When someone has had fluid loss reaching 10 percent of their body weight, “disorientation sets in. At that stage, people are prepared to drink anything: blood, urine, engine coolant or battery acid. In the Sahara, a person can easily die of thirst in a single day.”

Surviving that, many are held for ransom on top of their initial payment. Relatives in Canada, the United States, and Europe often receive unexpected calls from panicked voices saying they need tens of thousands of dollars immediately.

Between 5,000 and 10,000 refugees, most from Eritrea, have been killed in camps where smugglers torture migrants to extract a ransom, the estimated total being around $600-million since 2009.

If they’re not killed, they’re burned, beaten, have melted plastic dripped on them, electrocuted, have their limbs cut off or their organs harvested, and women are frequently raped.

“Some Eritrean women are so desperate to make it to Europe as opposed to staying in a refugee camp,” writes Caitlin L Chandler on the site Africa is a Country, “that they first receive injectable contraception before undertaking dangerous smuggling routes – because they are aware they are likely to be raped.”

If they make it to Libya, the most common sight of departure by boat, they’re often detained again, extorted again, beaten and tortured again, before boarding rickety ships. Many are so weakened by the ordeal that, if the boat sinks, they’re unlikely to summon the strength to stay afloat. Arriving safely, many still come with ulcers and chemical burns from the fuel flooding the lower levels of the boats.

Reaching the shores of Europe, safety and security is still uncertain. Increasingly, Europe is establishing a distinction between legitimate refugees and mere economic migrants. Eritreans, apparently, are in the second category.

There is no war, narrowly defined, in the country. Only economic devastation. But that isn’t enough to justify permanent residence. And so many Eritreans are simply deported back to the country they risked everything to escape.

And this raises some new questions. If Eritreans, making up about a majority of migrant deaths in the sea over 2015, are primarily leaving because of labour conditions, and if a Vancouver-based company is directly contributing to that reality, what does this mean for the labour movement in British Columbia?

“People will say we need to take care of our own in Canada. That’s true,” said Andrea Duncan, co-chair of the BC Government and Service Employees’ Union (BCGEU) international solidarity committee.

“You often hear labour unions say an injury to one is an injury to all – but that doesn’t mean only if you’re Canadian. Labour struggles truly have no borders.”

The committee was established with BCGEU members contributing 20 cents a month into a fund. The committee then makes recommendations to the provincial executive.

The challenges, of course, are formidable. Whether or not an industry explicitly opposes the use of slave labour is one thing – but where it invests in is another.

“People need to watch where they’ve invested,” Duncan says. “All of our direct investments are fossil fuel-free but where we run into issues is the pension. A lot of our member pensions would be managed by the BC Investment Management Corporation which doesn’t pursue divestment strategies.”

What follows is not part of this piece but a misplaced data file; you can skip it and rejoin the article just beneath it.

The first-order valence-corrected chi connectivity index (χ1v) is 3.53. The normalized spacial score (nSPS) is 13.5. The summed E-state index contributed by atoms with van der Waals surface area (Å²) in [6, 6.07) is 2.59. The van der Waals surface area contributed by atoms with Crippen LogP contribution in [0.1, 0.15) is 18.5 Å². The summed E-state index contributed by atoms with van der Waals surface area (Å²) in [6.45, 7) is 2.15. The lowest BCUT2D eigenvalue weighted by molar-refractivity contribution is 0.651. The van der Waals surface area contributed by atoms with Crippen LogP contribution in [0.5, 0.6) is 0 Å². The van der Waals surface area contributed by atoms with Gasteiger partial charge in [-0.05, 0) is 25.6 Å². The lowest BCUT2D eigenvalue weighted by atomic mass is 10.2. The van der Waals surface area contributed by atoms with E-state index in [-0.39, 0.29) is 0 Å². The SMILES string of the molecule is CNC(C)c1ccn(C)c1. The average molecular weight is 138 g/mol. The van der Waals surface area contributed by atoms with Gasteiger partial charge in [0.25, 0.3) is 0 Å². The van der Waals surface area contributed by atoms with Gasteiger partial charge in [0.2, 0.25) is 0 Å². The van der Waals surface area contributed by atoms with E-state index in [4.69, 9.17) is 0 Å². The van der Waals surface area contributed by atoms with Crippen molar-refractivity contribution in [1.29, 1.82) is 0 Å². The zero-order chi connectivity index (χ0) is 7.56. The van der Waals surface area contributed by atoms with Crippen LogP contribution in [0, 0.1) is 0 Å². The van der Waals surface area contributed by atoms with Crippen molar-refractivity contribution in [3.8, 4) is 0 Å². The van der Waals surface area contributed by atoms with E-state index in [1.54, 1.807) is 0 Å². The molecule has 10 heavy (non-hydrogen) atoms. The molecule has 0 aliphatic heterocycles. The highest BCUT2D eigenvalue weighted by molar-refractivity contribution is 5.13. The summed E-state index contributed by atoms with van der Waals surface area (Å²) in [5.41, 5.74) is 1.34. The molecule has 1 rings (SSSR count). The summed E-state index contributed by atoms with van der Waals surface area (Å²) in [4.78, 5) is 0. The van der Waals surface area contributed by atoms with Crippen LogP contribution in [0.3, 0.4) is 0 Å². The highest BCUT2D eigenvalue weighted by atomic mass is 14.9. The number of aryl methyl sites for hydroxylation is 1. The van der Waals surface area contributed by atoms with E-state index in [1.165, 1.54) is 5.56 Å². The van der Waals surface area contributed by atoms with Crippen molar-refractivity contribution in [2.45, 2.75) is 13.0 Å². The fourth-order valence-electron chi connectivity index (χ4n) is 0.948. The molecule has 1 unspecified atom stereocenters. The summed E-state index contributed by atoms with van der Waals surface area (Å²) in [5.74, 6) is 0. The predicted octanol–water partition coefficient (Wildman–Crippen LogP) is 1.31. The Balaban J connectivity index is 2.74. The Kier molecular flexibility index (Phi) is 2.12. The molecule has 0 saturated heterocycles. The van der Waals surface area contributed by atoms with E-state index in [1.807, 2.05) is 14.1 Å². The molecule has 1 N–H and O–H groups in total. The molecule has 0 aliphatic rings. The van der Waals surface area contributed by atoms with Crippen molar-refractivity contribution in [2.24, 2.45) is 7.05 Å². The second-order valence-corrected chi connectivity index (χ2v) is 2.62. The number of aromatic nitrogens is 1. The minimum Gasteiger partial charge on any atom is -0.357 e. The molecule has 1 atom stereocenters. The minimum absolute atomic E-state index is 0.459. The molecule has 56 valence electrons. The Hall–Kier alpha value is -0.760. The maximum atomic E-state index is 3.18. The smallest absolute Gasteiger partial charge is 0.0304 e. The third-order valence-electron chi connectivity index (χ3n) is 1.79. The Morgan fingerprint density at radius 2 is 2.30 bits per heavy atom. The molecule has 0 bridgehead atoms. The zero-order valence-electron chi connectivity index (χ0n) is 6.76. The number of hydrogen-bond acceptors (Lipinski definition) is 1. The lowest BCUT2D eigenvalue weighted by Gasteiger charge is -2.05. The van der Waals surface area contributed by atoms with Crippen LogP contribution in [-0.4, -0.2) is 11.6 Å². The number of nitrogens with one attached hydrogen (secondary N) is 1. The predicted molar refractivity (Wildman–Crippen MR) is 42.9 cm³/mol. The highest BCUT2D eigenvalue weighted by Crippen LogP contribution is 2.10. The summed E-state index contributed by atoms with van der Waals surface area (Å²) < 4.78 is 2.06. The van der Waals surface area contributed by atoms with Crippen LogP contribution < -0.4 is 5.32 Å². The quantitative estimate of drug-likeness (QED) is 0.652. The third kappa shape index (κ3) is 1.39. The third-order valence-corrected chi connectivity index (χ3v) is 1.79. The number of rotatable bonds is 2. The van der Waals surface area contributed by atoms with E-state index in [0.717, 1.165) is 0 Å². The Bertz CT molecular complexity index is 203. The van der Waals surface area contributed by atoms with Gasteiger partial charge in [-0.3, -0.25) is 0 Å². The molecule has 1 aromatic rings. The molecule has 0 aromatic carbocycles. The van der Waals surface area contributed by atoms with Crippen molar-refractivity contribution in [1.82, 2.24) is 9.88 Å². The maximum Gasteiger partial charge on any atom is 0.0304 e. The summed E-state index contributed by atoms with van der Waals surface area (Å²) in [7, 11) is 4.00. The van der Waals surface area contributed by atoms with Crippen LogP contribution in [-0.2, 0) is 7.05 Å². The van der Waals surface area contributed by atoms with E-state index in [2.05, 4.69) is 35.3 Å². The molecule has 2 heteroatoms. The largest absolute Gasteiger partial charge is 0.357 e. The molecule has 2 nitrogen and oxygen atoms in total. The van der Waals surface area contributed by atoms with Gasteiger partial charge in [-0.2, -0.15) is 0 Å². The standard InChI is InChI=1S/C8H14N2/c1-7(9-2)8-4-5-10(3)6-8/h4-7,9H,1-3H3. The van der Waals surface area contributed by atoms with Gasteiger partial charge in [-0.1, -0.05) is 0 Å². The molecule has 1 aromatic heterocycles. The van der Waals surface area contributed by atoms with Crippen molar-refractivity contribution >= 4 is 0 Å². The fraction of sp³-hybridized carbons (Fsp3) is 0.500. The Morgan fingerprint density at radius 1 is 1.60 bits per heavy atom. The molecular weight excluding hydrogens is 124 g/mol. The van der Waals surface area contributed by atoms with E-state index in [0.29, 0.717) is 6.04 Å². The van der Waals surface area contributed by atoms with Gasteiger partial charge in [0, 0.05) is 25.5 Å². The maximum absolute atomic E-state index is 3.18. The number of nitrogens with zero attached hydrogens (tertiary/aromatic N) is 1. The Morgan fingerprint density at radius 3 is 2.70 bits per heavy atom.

That means they might be invested in Nevsun or industries like Nevsun, with members inadvertently contributing to exploitation and devastation abroad.

This isn’t in keeping with the spirit of the labour movement, according to Duncan.

“Everybody deserves to have dignified working conditions that are safe and they get to go home to their families,” Duncan says. “That applies to everybody across the globe. Forget about the borders.”

Posted in Local and Indigenous Rights, Nevsun Resources, Property and Livelihoods, Social Costs, Private Profit | Tagged , , , , | Leave a comment

Film: Plundering Tibet – Sunday March 8th

Plundering Tibet – Environmental and Social Consequences of Resource

Film Screening and Discussion Forum

please share the info via the Facebook event page! (link below)

Date: Sunday March 8, 2015

Time: 6:30pm to 8:30pm

Location: Library Square Conference Centre (350 West Georgia Street,

Room: Peter Kaye Room

 Suggested Donation: $10

 Sponsored by Canada Tibet Committee (

 From Wild Yak Films (

A film by Michael Buckley
A personal take on mining in Tibet
How much can an ecosystem take before it collapses?

Length: 24 minutes

Plundering Tibet is a short documentary about the dire consequences of  China’s ruthless mining in Tibet. As a Canadian filmmaker, the narrator  has a personal take on this because of the involvement of Canadian  companies in mining in Tibet—and the railway to Lhasa. Following the  arrival of the train in Tibet in 2006, large-scale mining of lithium,
gold, copper, lead, crude oil, natural gas and other resources is under way to feed China’s voracious industrial sector. Tibetans have vigorously protested the defilement of their sacred mountains by Chinese mining operations. None of the mining operations benefit Tibetans. In fact, mining pollutes drinking water, kills the livestock, and degrades the
grasslands on which Tibetan nomads depend. A disaster of Biblical proportions is unfolding in Tibet—so big you can see it happening on Google Earth—the mines, the pollution, the environmental damage.

The environmental impact may go far beyond Tibet’s borders because of rivers that run downstream to ten Asian nations—including India, Bangladesh, Thailand, Laos, Burma and Vietnam. Tibet’s abundant rivers supply large quantities of both water and power for mining operations. Chinese engineers are heavily damming Tibet’s mighty rivers to supply
power for large-scale mining operations: the building of mega-dams will immediately affect the nations downstream. The documentary uses undercover  footage and still photography shot on location in Tibet—including  cellphone footage of an anti-mining protest smuggled out of Tibet.  Although some photography of mine sites was shot within Tibet, it is extremely difficult to get to mining sites due to tight security in remote locations. For mining sites in Tibet, the film uses Google Earth flyovers to show what is happening on the ground, hidden from view.

Posted in Environment and Health, Local and Indigenous Rights | Tagged , , | Leave a comment